Plants seem to be somewhat like clothing and cars – they go in and out of fashion. An example of this is canna lilies.
Cannas became very popular in Victorian times and were widely grown in France, Germany, Hungary, India, Italy, the United Kingdom and the United States, but by mid-century they had almost faded into oblivion. It wasn’t until the 1990s that their popularity revived and they still enjoy the renewed interest.
I can’t understand what’s not to love about canna lilies. Not only can the color of these tropical plant’s flowers be stunning, but their foliage is as well. The flowers can range in color from red to orange to yellow. Cultivars’ flowers can further range from pinks to soft yellows to creams.
The leaves are reminiscent of a banana plant, with no trunk – they grow out of a stem in a long, narrow roll and then unfurl. They are typically solid green, but some cultivars have brown, burgundy, bronze, or green leaves variegated in white, cream, pink or red. Just the leaves alone are stunning when backlit by the sun.
Not only are these boldly-colored, exotic plants beautiful, but they are also usually easy to grow. Cannas grow from perennial rhizomes in USDA plant hardiness zones 8 through 12, but are frequently grown as annuals in temperate zones for their exotic, tropical look. Cannas are surprisingly hardy, despite their look, tolerating temperatures to around 0 degrees if mulched around the crown, but they may rot if left unprotected.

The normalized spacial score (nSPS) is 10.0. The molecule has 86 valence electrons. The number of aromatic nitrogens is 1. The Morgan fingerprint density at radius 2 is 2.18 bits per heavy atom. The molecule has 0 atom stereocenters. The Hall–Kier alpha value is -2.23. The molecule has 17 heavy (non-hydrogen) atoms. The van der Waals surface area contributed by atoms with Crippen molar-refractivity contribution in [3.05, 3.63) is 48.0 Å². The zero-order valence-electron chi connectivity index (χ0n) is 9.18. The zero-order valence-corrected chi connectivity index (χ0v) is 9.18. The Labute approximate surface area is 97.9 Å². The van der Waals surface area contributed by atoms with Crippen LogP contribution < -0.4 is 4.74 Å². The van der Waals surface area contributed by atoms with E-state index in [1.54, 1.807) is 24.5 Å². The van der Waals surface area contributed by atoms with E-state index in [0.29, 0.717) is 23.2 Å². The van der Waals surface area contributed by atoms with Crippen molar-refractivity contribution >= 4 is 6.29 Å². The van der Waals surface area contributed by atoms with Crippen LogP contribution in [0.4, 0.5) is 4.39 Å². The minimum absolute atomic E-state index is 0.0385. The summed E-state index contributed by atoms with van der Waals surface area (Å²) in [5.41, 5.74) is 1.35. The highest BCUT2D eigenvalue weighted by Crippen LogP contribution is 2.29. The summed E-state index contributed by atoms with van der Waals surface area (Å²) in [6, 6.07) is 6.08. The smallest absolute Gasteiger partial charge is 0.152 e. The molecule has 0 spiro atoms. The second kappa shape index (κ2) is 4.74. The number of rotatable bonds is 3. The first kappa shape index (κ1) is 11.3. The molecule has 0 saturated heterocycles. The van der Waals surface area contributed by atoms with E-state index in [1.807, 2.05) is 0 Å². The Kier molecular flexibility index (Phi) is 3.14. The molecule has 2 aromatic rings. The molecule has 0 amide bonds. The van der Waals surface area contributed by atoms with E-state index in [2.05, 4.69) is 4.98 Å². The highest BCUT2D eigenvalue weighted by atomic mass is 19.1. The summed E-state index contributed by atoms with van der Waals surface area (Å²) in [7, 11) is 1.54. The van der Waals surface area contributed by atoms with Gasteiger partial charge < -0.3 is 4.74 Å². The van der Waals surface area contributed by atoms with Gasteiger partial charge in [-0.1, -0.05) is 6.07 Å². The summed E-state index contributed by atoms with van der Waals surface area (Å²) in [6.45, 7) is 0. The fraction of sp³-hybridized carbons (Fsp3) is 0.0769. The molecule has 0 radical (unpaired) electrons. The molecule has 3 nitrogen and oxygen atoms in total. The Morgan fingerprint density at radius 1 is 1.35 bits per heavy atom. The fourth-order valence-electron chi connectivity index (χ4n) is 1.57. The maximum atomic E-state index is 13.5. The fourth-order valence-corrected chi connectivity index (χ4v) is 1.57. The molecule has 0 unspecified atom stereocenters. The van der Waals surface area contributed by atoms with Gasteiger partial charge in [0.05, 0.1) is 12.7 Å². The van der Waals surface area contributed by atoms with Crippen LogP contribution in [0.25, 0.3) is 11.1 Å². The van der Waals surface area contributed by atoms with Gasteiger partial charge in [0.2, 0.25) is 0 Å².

In areas that get colder in the winter, the rhizomes can be dug up and stored in a protected area for planting in the spring. But they just as well can be overwintered in pots in a greenhouse where, if properly cared for, they will continue to grow and bear flowers throughout the winter.
They have few requirements, but they do love moist soil, plenty of sunlight, and regular deadheading of spent blooms. The pH of the soil is important to consider though. They like slightly acidic to neutral pH; they will not do well in alkaline soil.
Because they may be found in heights varying from 2 feet to over 10, they suit all kinds of applications. If you currently don’t have any, consider them among your spring plantings!
Tina Betts, a Master Gardener, is a trained volunteer of the Mississippi State University Extension Service. For gardening questions, call the Help Center at (662) 620-8280 in Lee County or (866) 920-4678 outside Lee County and leave a message.